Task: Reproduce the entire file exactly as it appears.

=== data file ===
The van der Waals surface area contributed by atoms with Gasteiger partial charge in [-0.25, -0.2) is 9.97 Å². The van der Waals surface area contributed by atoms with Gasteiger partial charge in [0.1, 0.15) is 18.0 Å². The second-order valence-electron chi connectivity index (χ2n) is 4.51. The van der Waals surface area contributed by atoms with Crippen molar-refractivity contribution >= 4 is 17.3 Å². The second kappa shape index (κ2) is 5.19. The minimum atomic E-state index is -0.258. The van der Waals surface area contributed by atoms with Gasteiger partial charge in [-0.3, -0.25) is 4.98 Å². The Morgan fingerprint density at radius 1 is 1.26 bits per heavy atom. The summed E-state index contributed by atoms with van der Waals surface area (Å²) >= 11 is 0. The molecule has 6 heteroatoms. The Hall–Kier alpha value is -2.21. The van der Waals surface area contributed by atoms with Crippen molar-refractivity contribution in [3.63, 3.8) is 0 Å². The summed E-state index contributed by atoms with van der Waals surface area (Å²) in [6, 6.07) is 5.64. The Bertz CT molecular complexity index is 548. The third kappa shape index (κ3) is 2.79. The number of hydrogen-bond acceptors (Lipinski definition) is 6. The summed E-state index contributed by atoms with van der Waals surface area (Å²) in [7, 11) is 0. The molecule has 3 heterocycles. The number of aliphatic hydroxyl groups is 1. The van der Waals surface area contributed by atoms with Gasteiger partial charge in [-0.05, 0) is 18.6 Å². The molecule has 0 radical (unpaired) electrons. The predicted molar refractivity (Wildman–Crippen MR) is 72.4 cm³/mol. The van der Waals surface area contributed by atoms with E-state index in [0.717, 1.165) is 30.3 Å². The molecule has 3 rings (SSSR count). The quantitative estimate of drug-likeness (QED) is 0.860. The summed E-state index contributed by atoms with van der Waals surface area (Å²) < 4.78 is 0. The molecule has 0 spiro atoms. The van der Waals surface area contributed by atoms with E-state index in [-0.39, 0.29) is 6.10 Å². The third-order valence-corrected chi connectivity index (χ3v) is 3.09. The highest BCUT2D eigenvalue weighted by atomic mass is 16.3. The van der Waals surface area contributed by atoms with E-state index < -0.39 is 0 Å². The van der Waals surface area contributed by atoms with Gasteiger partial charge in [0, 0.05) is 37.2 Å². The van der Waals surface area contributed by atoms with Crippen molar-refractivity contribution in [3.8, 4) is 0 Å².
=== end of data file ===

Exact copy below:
The van der Waals surface area contributed by atoms with Gasteiger partial charge in [-0.25, -0.2) is 9.97 Å². The van der Waals surface area contributed by atoms with Gasteiger partial charge in [0.1, 0.15) is 18.0 Å². The second-order valence-electron chi connectivity index (χ2n) is 4.51. The van der Waals surface area contributed by atoms with Crippen molar-refractivity contribution >= 4 is 17.3 Å². The second kappa shape index (κ2) is 5.19. The minimum atomic E-state index is -0.258. The van der Waals surface area contributed by atoms with Gasteiger partial charge in [-0.3, -0.25) is 4.98 Å². The Morgan fingerprint density at radius 1 is 1.26 bits per heavy atom. The summed E-state index contributed by atoms with van der Waals surface area (Å²) >= 11 is 0. The molecule has 6 heteroatoms. The Hall–Kier alpha value is -2.21. The van der Waals surface area contributed by atoms with Crippen molar-refractivity contribution in [3.63, 3.8) is 0 Å². The summed E-state index contributed by atoms with van der Waals surface area (Å²) in [6, 6.07) is 5.64. The Bertz CT molecular complexity index is 548. The third kappa shape index (κ3) is 2.79. The number of hydrogen-bond acceptors (Lipinski definition) is 6. The summed E-state index contributed by atoms with van der Waals surface area (Å²) in [7, 11) is 0. The molecule has 3 heterocycles. The number of aliphatic hydroxyl groups is 1. The van der Waals surface area contributed by atoms with Gasteiger partial charge in [-0.05, 0) is 18.6 Å². The molecule has 0 radical (unpaired) electrons. The predicted molar refractivity (Wildman–Crippen MR) is 72.4 cm³/mol. The van der Waals surface area contributed by atoms with E-state index in [0.717, 1.165) is 30.3 Å². The molecule has 3 rings (SSSR count). The quantitative estimate of drug-likeness (QED) is 0.860. The summed E-state index contributed by atoms with van der Waals surface area (Å²) < 4.78 is 0. The molecule has 0 spiro atoms. The van der Waals surface area contributed by atoms with E-state index in [-0.39, 0.29) is 6.10 Å². The third-order valence-corrected chi connectivity index (χ3v) is 3.09. The highest BCUT2D eigenvalue weighted by atomic mass is 16.3. The van der Waals surface area contributed by atoms with E-state index < -0.39 is 0 Å². The van der Waals surface area contributed by atoms with Gasteiger partial charge in [0, 0.05) is 37.2 Å². The van der Waals surface area contributed by atoms with Crippen molar-refractivity contribution in [3.8, 4) is 0 Å².